Daniel Kluska’s family has never looked at Down syndrome as something that limits him. It certainly didn’t hold him back on Nov. 20, when Kluska rolled a perfect game in a sanctioned bowling league.
The 300 was in the Wednesday Mixers League at Super Bowl.
Everybody in the bowling center was watching as Kluska, 24, closed in on a perfect game.
He didn’t have any trouble until the ninth frame, when his ball hit only about a quarter of the head pin. The 5 pin was the last one to fall.
At that point, his father, Justin, got the feeling that his son’s 300 was meant to be.
Daniel’s first shot in the 10th frame was also a little shaky. But his last two strikes of the game were “perfect,” his dad said.
Immediately, an excited Daniel called his mom, Kim, to tell her the good news.
During the game, Daniel’s legs were shaking, Justin said.
How did he know? “Because he was sitting next to me,” said the father, who was so nervous he could barely bowl himself.
His perfect game will be commemorated in a ring, which is on its way.
He’s the only person in his family to bowl a 300. Justin and his father, John, are both good bowlers. Justin’s late grandfather, Tom, was a senior state champion at least once. He died in 1998.
But nobody in the family had surpassed 299 until Nov. 20.
“I’m really proud of him,” said John, 72. “I’ve been bowling 50-some years and never had a perfect game. I’ve always been proud of everything he’s done. He never gives up. He’s a good boy.”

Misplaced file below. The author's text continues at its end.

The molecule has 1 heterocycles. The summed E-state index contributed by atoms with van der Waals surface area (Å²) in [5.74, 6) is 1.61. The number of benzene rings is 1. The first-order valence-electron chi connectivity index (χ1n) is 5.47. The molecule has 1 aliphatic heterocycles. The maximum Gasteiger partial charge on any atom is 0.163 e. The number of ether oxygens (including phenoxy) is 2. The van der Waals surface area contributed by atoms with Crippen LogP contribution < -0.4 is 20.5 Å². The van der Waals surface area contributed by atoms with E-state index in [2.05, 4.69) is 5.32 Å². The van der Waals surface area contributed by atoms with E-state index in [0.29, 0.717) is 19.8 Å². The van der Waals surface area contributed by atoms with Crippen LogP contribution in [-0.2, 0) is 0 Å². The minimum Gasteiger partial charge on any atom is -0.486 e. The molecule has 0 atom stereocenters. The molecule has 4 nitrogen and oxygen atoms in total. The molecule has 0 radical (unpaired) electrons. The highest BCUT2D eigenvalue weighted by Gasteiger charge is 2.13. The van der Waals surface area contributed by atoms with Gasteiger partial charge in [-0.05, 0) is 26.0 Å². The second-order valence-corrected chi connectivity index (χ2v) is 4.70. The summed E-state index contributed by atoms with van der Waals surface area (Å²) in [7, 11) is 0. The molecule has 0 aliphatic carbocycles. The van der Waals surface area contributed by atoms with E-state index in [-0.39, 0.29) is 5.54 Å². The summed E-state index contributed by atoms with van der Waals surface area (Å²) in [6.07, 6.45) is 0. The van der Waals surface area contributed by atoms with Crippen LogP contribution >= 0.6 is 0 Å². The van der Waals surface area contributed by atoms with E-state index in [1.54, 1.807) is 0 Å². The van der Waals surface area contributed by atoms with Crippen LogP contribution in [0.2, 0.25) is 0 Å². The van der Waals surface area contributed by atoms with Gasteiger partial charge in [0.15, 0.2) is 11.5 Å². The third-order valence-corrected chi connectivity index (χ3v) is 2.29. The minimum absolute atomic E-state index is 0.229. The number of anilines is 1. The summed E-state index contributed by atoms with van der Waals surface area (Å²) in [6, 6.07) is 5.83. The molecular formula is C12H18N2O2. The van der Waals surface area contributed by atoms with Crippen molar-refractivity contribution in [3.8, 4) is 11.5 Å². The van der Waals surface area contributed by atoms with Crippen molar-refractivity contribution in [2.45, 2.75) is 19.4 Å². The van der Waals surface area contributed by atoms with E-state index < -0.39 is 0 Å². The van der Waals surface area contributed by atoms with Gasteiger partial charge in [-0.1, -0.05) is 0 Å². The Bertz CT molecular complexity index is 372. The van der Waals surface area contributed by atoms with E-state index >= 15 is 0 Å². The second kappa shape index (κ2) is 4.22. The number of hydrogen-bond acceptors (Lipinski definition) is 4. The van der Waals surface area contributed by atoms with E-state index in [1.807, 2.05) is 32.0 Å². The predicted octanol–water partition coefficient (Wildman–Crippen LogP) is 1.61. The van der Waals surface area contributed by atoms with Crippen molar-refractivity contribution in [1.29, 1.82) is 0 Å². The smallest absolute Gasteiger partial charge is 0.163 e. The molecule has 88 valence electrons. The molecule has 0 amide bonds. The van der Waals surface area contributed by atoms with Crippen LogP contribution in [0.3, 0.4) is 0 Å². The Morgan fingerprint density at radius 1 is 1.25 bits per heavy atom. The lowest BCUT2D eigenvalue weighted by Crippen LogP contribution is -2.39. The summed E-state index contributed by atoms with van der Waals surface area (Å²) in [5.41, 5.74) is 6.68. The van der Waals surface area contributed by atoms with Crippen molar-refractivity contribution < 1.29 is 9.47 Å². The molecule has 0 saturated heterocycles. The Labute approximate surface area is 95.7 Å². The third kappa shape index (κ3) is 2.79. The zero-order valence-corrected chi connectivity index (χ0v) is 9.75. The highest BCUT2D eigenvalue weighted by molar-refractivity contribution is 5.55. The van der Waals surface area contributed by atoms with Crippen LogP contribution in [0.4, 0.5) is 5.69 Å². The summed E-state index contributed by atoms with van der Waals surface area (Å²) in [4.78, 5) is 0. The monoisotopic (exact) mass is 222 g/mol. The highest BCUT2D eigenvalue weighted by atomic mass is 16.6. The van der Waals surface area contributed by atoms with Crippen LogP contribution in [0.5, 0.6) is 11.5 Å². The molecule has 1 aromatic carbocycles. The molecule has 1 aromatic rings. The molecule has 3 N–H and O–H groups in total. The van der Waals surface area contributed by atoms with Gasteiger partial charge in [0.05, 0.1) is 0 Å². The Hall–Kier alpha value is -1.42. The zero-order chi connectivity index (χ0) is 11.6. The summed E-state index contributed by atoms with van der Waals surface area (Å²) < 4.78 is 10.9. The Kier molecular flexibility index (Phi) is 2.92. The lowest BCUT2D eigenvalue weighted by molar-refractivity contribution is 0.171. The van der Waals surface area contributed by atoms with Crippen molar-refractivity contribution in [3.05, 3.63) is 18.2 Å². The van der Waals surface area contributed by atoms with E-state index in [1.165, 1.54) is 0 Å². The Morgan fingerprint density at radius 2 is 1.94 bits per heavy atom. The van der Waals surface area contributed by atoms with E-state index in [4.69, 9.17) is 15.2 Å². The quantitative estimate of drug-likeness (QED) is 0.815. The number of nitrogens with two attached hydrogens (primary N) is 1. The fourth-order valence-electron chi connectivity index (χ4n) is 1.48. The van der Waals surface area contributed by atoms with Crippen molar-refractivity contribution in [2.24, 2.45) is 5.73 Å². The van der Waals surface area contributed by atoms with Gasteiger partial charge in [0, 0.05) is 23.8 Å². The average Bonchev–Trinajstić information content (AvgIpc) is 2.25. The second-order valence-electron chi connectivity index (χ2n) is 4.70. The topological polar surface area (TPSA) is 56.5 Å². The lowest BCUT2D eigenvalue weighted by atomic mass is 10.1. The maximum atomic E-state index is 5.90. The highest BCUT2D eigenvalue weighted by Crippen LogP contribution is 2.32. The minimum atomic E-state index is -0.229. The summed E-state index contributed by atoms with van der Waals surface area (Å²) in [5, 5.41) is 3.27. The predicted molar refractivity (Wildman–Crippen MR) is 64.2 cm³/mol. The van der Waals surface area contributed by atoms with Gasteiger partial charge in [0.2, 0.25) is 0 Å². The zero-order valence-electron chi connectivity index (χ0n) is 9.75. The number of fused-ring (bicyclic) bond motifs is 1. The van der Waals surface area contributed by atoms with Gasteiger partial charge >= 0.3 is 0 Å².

Daniel is well-known at the bowling center. “Super Bowl has been awesome to him.” Kim said.
Justin, 40, and Daniel bowl on the same team Wednesday nights.
Dave Schroeder, who’s also on the team, is one of Daniel’s fans.
“He’s an awesome person who bowled an awesome game,” Schroeder said.
Daniel’s perfect game was no fluke. Before Nov. 20, his high game was 270. His average is about 170.
Daniel has been bowling since the third grade, when his mom signed her husband and oldest son up for a parent-child league.
Daniel said it took about four years before he really started to like bowling.
Later, he bowled on the junior varsity team at Grand Island Senior High, from which he graduated in 2013. He also bowled in middle school.
There is no doubt about his affection for the game. Daniel owns five or six bowling balls. “And I don’t think it’s going to stop there,” Kim said.
Daniel, who is a collector, also has a nice collection of shoes.
Justin, who averages 194, has taught him the fine points of the game. “I’ve pretty much been his coach,” he said.
For most of the year, Daniel also bowls in the Special Olympics league Saturday afternoons at Westside Lanes. Today, he competes at a regional Special Olympics tournament in Kearney.
Daniel’s 21-year-old brother, Damien, is more of a soccer player. He’s not crazy about bowling.
Daniel has tried other sports, but bowling is the only sport that will “kind of include him in everything,” his mother said.
It’s the sport that he can do. “He enjoys doing it, and he does it very well,” she said.
Daniel, who works at South Walmart, is also a basketball fan. His favorite players include LeBron James, Kevin Durant and Kobe Bryant.
Kim was asked to describe her son. “Dan is an awesome person. He sets out to do stuff, and he tries his best to achieve it. He’s a very strong-willed kid. He is very kind. He loves everybody. He’s just an all-around good guy,” she said.
The family doesn’t look at Down syndrome as “something that’s going to stop him,” Kim said. “He does everything a normal person does, but just does it a little bit different. There’s nothing wrong with that.”